Water Preparation

Keeping domestically bred Discus is simple, it really is!

There are four important elements that if you don't cut corners with will lead to a trouble free hobby.

1/ A fully mature biological filter.
2 / Buy genetically sound Discus from reputable dealers.
3/ Feed "wet" food.
4/ Clean water.

In this section we are going to deal with water, how to prepare it and when to change it.

Are you sitting comfortably because this may shock you, Stendker Discus are raised in and live in ...... Tap Water.

To keep Stendker Discus most of us in the UK will have the water we need straight out the tap, no need to soften it, no need to adjust the pH, just clean it up and use it. The fish are bred in soft-water, but raised in German tap water and have been so since 1966. You can of course if you live in a soft water area or want to use RO water also keep them in soft water. Stendker Discus will acclimatise to any ph between 5 and 8, 7 to 7.5 is perfect.

In the Stendker Hatchery the water they use has the following values, 15 dGh, 8 dKh, ph 7, conductivity 800 µS and temperature 30-C

So how do we prepare the water for the Discus aquarium? Well it is important to remove the Chlorine and if present Chloramines, likewise in older properties where there maybe some lead pipes any dissolved heavy metals. You can add a simple over the counter product to the water like Tetra Aquasafe, these products bond and neutralise. But there is in our opinion (and practical experience since 1993) a better way, and that is to run the tap water through a HMA filter - these are carbon / resin based and remove (not bond) the contaminants. Further more with the right set up you can use warm water. Please see "Pre-Heated Water" in the Discus Articles section. Our Range of HMA filters click here ...

Water Changes

For most aquariums a water change of 30% once a week is just fine, you can do more if you want to, but we think it's better to sit back and enjoy your Discus.

A water change is really rather simple, take some out and replace it with fresh water - whilst doing this it is a good idea to give the filters a clean, wipe down the inside of the aquarium, remove any debris and waste product, trim any plants and generally give everything the once over.
You can add the new water "cold" so long as the temperature dose not drop by more than 3-C, if the water has been standing over night in a warm room you are un-likely to have to heat it - or if you use larger quantities, or need water quickly consider the "pre heated water" article.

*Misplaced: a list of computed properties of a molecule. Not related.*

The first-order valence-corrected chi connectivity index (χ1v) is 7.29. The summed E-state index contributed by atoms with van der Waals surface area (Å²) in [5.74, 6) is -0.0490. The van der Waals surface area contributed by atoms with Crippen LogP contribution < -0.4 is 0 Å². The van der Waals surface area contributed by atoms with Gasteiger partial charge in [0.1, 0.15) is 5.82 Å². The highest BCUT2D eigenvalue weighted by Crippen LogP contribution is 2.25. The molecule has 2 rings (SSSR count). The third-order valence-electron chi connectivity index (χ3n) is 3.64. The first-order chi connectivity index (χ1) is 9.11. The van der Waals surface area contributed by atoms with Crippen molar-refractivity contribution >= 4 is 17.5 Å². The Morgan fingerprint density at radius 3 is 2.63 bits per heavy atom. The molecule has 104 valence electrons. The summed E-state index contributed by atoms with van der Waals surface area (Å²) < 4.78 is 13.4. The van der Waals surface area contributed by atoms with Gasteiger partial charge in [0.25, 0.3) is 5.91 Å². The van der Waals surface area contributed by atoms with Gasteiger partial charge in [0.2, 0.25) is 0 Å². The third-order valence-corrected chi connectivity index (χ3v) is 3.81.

It is prudent to monitor the pH and Nitrates in an established aquarium - if the pH crashes , this will be because of a lack of carbonates in the water, so either add some Bi-Carb (baking powder) or increase the percentage and frequency of your water changes. Feeding a lot of Beef-heart will drive the pH down, so be mindful of this.

Likewise "sky high " Nitrates indicate the biological filter is working well, but high Nitrates are not good for any fish and will induce algae in the aquarium, so again if you have high Nitrates (80 ppm and over) in the aquarium take action to reduce it - remember you will never get the Nitrate reading below that of your tap water, and for many of us that means starting @ 30ppm or more.

However if you want Nitrate free water for your water changes, with out resorting to RO or DI water, we offer a range of vessels to house Puralite Nitrate A50 resin Click here for the DD range of Nitrate removal products.

Constant Feed and Drain

Here at Devotedly Discus we don't do water changes in the conventional manor.

We have a sump system, and the sump has a hole cut in it and an overflow pipe to the drain. At the other end of the sump our HMA filter is set up to constantly feed the sump with clean water, so every litre added, a litre is flushed away. We set this up to add around 10% of the systems volume over a 24 hour period - I prefer to let the biological filter run the tanks, and 10% a day freshens the water up and keep all the parameters constant - if you set the flow too high, the ammonia etc is flushed away rather than filtered out, this is fine until one day you may need to turn the water off and need the filter, and it's not fully mature, so 10% daily is sufficient to get the best of both worlds.

Most often asked question is "how do you control the flow?" Well this is simple, you can adjust the input pressure from the mains with a value to suit, or if using ¼" tube add a flow restrictor, they type used in RO filtration.

My HMA that feeds the system has been running 24/7/365 since around 2002!